I got a lot of rejections at first, and I still get these, of course, but there’s fewer of them now. I’ve also been lucky enough recently to have some work solicited from me. But like I said, it is a slow process, and that’s actually good when you’re just starting. It certainly gave me more time to think about my craft, to revise poems. I would hate it now if some early drafts I had submitted were out there in the world. On the other hand, sometimes your best poems get repeatedly rejected. You just have to trust those poems, and keep submitting them.
And you have to keep in mind that editors are people, that they have different tastes and a lot of submissions to look at, and that they are doing a lot of work so that literary magazines can continue to exist. Thank you, editors, for doing such necessary work.
You’ve published two chapbooks and one collection, and a new collection is about to be published—what can you tell us about the publication process? How would you evaluate your own experience with getting your work printed? How has that shifted over time?
Three of my four books (To Live in Autumn, 3arabi Song, and Louder than Hearts) won poetry prizes, so that’s how they were/will be published. I’m very grateful for that and for the validation it gives. My UK chapbook, There Was and How Much There Was, was solicited by smith|doorstop because Carol Ann Duffy recommended me. The press releases four Laureate’s Choice pamphlets every year, all recommended by Carol Ann Duffy. It was quite a surprise to receive that email from smith|doorstop—I’m still overwhelmed!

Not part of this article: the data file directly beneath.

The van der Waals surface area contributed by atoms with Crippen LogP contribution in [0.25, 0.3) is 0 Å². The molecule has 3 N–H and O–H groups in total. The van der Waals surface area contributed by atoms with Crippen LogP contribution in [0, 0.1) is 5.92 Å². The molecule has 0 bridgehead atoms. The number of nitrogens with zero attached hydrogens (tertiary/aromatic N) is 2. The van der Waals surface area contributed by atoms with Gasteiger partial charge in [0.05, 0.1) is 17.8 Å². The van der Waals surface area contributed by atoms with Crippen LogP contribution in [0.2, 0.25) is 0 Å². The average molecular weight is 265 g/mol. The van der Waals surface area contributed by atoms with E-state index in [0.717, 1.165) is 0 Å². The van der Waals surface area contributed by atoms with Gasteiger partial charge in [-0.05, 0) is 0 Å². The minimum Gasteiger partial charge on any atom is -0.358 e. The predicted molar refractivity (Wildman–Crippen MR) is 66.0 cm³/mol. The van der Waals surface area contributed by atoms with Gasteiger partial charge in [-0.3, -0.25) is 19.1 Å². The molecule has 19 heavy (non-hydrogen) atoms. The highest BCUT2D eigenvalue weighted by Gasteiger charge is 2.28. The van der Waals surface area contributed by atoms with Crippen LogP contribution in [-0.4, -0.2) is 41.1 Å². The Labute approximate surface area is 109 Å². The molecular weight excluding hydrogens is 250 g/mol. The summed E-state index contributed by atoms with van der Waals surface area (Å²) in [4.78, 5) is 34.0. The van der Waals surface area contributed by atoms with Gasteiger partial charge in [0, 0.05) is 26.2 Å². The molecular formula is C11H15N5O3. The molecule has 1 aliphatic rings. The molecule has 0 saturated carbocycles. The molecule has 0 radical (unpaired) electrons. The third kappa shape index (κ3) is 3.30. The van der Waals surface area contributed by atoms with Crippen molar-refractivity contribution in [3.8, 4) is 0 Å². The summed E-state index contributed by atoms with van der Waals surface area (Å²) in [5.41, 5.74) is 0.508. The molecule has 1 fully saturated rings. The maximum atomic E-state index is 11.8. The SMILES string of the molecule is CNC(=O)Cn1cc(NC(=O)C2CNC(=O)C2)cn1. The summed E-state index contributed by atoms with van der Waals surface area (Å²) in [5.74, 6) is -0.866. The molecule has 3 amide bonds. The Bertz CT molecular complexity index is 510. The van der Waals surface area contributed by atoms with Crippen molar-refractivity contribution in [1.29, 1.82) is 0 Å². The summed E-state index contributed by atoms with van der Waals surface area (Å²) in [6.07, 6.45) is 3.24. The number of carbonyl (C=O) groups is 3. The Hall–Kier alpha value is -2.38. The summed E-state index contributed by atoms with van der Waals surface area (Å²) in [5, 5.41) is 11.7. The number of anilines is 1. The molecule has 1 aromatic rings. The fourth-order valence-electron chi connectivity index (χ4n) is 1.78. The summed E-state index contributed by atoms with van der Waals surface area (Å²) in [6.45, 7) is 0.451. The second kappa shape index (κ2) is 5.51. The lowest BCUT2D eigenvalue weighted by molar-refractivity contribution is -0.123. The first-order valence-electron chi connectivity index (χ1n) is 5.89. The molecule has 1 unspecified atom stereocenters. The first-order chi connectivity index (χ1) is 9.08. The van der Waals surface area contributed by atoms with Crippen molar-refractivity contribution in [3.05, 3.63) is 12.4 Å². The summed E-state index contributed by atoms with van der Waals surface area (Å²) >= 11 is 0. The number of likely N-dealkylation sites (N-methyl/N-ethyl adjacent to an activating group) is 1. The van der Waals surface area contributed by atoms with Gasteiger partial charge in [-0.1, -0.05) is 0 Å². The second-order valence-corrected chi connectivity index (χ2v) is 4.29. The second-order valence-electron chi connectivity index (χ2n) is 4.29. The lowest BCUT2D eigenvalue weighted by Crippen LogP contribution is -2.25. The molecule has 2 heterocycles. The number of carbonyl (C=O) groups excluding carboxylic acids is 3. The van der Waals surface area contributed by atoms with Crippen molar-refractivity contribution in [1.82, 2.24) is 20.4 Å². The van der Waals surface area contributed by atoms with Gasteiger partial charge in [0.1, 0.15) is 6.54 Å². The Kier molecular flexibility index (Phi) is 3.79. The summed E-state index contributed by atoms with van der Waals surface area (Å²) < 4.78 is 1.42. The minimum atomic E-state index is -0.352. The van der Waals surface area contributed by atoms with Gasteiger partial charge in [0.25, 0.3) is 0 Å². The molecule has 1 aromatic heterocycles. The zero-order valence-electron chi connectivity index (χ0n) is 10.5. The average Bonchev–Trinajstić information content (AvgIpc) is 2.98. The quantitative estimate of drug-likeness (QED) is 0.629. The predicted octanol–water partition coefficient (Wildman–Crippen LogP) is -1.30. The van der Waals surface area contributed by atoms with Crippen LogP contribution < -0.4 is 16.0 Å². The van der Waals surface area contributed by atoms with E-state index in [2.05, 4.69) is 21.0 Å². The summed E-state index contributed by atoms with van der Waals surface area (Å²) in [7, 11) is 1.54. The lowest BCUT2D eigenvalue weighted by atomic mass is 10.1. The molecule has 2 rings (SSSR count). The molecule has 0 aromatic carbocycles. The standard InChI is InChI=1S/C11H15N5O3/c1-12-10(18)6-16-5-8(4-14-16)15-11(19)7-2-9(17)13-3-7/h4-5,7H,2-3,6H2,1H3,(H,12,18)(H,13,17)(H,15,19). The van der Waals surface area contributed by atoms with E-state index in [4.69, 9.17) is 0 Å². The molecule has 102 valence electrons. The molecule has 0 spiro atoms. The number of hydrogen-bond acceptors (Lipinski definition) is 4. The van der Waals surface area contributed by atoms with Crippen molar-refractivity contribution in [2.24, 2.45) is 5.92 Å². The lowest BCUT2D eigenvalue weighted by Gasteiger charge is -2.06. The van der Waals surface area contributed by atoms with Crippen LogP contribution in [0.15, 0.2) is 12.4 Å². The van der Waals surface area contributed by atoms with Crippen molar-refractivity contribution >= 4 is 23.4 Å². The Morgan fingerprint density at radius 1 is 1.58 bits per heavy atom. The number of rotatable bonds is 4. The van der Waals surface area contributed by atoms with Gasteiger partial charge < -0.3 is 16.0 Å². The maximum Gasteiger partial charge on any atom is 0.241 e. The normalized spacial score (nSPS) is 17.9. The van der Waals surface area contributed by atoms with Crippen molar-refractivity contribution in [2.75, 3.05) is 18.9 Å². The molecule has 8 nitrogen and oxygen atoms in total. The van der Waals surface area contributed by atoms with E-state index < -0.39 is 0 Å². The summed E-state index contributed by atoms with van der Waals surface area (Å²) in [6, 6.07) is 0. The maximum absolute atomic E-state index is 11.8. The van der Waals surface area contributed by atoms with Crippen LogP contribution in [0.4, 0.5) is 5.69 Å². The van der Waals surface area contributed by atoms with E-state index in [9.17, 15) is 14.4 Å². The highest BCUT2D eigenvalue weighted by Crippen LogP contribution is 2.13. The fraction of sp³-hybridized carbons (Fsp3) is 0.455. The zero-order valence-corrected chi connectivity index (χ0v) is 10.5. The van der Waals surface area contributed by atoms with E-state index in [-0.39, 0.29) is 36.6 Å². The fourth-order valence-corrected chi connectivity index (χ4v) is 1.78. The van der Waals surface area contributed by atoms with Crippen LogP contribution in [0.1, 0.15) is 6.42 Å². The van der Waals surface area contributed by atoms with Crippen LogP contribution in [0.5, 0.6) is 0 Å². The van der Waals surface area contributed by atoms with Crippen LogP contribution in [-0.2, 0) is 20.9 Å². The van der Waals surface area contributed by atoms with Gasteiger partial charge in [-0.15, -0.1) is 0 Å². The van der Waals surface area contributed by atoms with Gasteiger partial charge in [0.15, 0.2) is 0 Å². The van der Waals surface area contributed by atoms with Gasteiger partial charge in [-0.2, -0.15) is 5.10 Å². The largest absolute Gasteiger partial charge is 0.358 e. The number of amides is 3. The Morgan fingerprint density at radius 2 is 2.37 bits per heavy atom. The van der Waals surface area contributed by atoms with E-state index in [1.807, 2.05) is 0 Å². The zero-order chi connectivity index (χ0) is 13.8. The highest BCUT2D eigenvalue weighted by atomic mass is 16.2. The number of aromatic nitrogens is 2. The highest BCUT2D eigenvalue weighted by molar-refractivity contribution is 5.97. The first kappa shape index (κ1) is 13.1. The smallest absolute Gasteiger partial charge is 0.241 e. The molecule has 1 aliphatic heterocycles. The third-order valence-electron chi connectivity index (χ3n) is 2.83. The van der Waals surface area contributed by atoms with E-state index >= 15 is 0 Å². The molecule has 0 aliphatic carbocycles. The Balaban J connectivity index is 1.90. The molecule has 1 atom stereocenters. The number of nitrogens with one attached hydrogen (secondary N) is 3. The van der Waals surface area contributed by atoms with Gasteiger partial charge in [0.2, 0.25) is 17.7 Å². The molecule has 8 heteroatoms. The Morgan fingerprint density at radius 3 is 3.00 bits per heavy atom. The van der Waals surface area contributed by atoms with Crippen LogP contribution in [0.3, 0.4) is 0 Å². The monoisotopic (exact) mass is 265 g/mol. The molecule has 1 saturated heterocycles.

Every time I release a book, I’m beyond excited. I don’t think I’ll ever be cool about that. All the presses I’ve published with are run by people who are enthusiastic about poetry and my work, and that’s important.
One thing I discovered after publishing my first book is that I had to do a lot of work myself in order to push for my book, to get reviews and readings, for example, and that can be quite exhausting, time-consuming, and can suck the creative energy out of you. I don’t know if this is different with bigger presses, if they might have contacts or resources that would make things a little easier. Both of my chapbooks have just been released, and my second full collection is forthcoming, so I can’t evaluate the post-publication experiences for these yet. But 2016 has definitely been the most intense and exciting year for me so far!
Is there a particular achievement or experience that has opened up the most opportunity for your writing?
Publishing poems in The Rialto is what brought my work to Carol Ann Duffy’s attention, so that was definitely important. I’m also grateful that 3arabi Song has reached so many readers because it was distributed to all subscribers. But writing and publishing are ongoing processes—you can’t really pin them down to this or that experience. I feel everything feeds into everything else. You just have to keep doing the work and hope/trust good things will come your way.
What guidance might you give to fledgling writers/artists?
Read, write, revise, submit, and repeat. Take your time. Find the platforms that publish work you love. Try to connect/have conversations with fellow writers around you. Read fellow writers and let the ones whose work you like know you’re a fan. Remember you love writing.
After having successfully accomplished so much, what are your goals? What direction do you see your writing taking now, in terms of both craft and publication?
It would be self-aggrandizing to say “I’ve accomplished so much.” I’ve certainly come a long way, and I’m grateful for the journey. I hope to keep writing, and that my new writing surprises me. It’s way too early for me to know what I’ll be doing next.
Share this Post